Turkish Parliament approves amendments to anti-terrorism legislation

[JURIST] Turkey's Grand National Assembly [official website, in Turkish] approved amendments [BIA summary] to the country's anti-terrorism legislation on Thursday to bring the legislation more in line with EU freedom of expression standards. Through the amendments Turkey will narrow its definition of terrorism propaganda [Reuters report]. Amendments to Article 6 envisage punishment for people who propagate or publish declarations of an illegal organizations only if the content legitimizes or encourages acts of violence, threats or force, and also clarify that publishers of such declarations are not automatically deemed members of the illegal organization making the declaration. Over the years, Turkey has prosecuted numerous politicians, reporters and activists [AP report] through its broad-reaching terrorism legislation.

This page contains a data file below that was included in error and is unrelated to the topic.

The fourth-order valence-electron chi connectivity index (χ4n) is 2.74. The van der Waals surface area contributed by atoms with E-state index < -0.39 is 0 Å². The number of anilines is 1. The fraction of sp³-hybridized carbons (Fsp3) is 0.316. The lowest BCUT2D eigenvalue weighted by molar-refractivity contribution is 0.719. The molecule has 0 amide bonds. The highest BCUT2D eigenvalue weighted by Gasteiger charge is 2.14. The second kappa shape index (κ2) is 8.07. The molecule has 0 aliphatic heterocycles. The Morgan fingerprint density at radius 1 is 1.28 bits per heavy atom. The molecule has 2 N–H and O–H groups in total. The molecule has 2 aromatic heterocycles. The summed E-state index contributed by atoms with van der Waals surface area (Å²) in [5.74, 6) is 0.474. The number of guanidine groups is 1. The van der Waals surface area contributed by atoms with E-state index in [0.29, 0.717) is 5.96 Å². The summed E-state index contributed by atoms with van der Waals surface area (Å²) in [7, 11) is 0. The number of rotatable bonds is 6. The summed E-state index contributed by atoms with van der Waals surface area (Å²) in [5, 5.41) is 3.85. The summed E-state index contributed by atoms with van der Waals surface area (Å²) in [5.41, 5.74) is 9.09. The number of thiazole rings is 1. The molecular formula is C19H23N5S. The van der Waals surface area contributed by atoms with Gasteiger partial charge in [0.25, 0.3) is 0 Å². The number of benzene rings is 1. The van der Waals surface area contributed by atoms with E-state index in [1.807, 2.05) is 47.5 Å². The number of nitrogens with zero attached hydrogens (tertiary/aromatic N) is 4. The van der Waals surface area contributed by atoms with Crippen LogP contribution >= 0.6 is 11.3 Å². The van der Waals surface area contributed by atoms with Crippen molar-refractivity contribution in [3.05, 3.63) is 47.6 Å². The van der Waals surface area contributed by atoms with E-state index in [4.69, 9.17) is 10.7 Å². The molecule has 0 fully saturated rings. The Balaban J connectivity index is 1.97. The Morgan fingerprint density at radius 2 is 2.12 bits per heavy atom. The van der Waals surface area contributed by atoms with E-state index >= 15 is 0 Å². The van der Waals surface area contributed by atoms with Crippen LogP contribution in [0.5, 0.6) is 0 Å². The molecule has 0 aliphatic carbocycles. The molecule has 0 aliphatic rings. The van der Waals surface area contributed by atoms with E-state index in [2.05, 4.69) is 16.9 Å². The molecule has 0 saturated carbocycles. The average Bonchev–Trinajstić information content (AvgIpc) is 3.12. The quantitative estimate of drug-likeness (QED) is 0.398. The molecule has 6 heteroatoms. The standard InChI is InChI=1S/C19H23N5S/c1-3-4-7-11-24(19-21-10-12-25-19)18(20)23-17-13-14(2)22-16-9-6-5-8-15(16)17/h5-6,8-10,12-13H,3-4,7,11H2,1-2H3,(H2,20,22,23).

In February, the Council of Europe urged Turkey to move more quickly [JURIST report] in its efforts to reform the laws governing freedom of expression and anti-terrorism, and the pressing need for action. The UN Human Rights Committee (UNHRC) [official website] criticized Turkey in November for prosecuting activists [JURIST report] under the country's vague counterterrorism law. In March 2011 a spokesperson for the UN Office of the High Commissioner for Human Rights (OHCHR) [official website] urged Turkish officials to respect journalists' freedom of expression [JURIST report]. In November 2010 a Turkish Magistrate Court in Ankara reinstated [JURIST report] the nearly three-year ban on YouTube [media website; JURIST news archive] only days after the ban had been lifted. The court ordered access to YouTube blocked after video of former opposition leader Deniz Baykal in a bedroom with a female aide surfaced on the site. In September 2010 the European Court of Human Rights (ECHR) [official website] ruled [JURIST report] that Turkey failed to protect the life of well-known Turkish-Armenian writer and journalist Hrant Dink [BBC obituary; JURIST news archive] and failed to adequately investigate his murder and infringed on his right of freedom of expression. Dink, editor of the newspaper Agos [media website], was shot and killed [JURIST report] in Istanbul in January 2007. Prior to his death, Dink was tried and then put on retrial [JURIST report] for "insulting Turkishness" by writing about the killing of Armenians during the Ottoman Empire.

 

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